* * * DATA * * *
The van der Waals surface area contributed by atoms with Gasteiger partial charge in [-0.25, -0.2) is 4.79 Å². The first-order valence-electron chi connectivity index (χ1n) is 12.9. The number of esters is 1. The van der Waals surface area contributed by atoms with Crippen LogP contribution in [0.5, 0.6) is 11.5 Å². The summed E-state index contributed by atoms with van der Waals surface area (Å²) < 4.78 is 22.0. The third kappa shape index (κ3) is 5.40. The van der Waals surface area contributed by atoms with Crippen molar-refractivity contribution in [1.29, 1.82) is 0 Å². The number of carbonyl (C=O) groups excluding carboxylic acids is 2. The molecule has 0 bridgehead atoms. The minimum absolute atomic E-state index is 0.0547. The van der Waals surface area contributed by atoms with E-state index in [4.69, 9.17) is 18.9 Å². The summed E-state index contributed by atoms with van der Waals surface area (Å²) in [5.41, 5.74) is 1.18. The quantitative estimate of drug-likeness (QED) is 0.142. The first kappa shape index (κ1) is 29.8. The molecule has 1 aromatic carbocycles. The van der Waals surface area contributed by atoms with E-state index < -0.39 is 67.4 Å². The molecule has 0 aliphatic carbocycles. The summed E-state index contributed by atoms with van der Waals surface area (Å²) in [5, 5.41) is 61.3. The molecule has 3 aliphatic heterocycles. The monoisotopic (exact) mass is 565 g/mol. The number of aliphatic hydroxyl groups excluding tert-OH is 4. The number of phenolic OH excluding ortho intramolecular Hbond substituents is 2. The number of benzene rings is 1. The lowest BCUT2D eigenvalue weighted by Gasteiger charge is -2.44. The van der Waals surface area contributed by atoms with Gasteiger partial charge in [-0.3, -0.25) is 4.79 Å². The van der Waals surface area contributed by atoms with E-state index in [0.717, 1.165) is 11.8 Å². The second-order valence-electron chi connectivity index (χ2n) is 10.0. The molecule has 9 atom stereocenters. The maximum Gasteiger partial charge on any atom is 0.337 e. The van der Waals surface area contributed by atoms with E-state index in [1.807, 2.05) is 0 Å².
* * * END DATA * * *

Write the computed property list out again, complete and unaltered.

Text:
The van der Waals surface area contributed by atoms with Gasteiger partial charge in [-0.25, -0.2) is 4.79 Å². The first-order valence-electron chi connectivity index (χ1n) is 12.9. The number of esters is 1. The van der Waals surface area contributed by atoms with Crippen LogP contribution in [0.5, 0.6) is 11.5 Å². The summed E-state index contributed by atoms with van der Waals surface area (Å²) < 4.78 is 22.0. The third kappa shape index (κ3) is 5.40. The van der Waals surface area contributed by atoms with Crippen molar-refractivity contribution in [1.29, 1.82) is 0 Å². The number of carbonyl (C=O) groups excluding carboxylic acids is 2. The molecule has 0 bridgehead atoms. The minimum absolute atomic E-state index is 0.0547. The van der Waals surface area contributed by atoms with E-state index in [4.69, 9.17) is 18.9 Å². The summed E-state index contributed by atoms with van der Waals surface area (Å²) in [5.41, 5.74) is 1.18. The quantitative estimate of drug-likeness (QED) is 0.142. The first kappa shape index (κ1) is 29.8. The molecule has 1 aromatic carbocycles. The van der Waals surface area contributed by atoms with E-state index < -0.39 is 67.4 Å². The molecule has 0 aliphatic carbocycles. The summed E-state index contributed by atoms with van der Waals surface area (Å²) in [5, 5.41) is 61.3. The molecule has 3 aliphatic heterocycles. The monoisotopic (exact) mass is 565 g/mol. The number of aliphatic hydroxyl groups excluding tert-OH is 4. The number of phenolic OH excluding ortho intramolecular Hbond substituents is 2. The number of benzene rings is 1. The lowest BCUT2D eigenvalue weighted by Gasteiger charge is -2.44. The van der Waals surface area contributed by atoms with Gasteiger partial charge in [-0.3, -0.25) is 4.79 Å². The van der Waals surface area contributed by atoms with E-state index in [0.717, 1.165) is 11.8 Å². The second-order valence-electron chi connectivity index (χ2n) is 10.0. The molecule has 9 atom stereocenters. The maximum Gasteiger partial charge on any atom is 0.337 e. The van der Waals surface area contributed by atoms with E-state index in [1.807, 2.05) is 0 Å².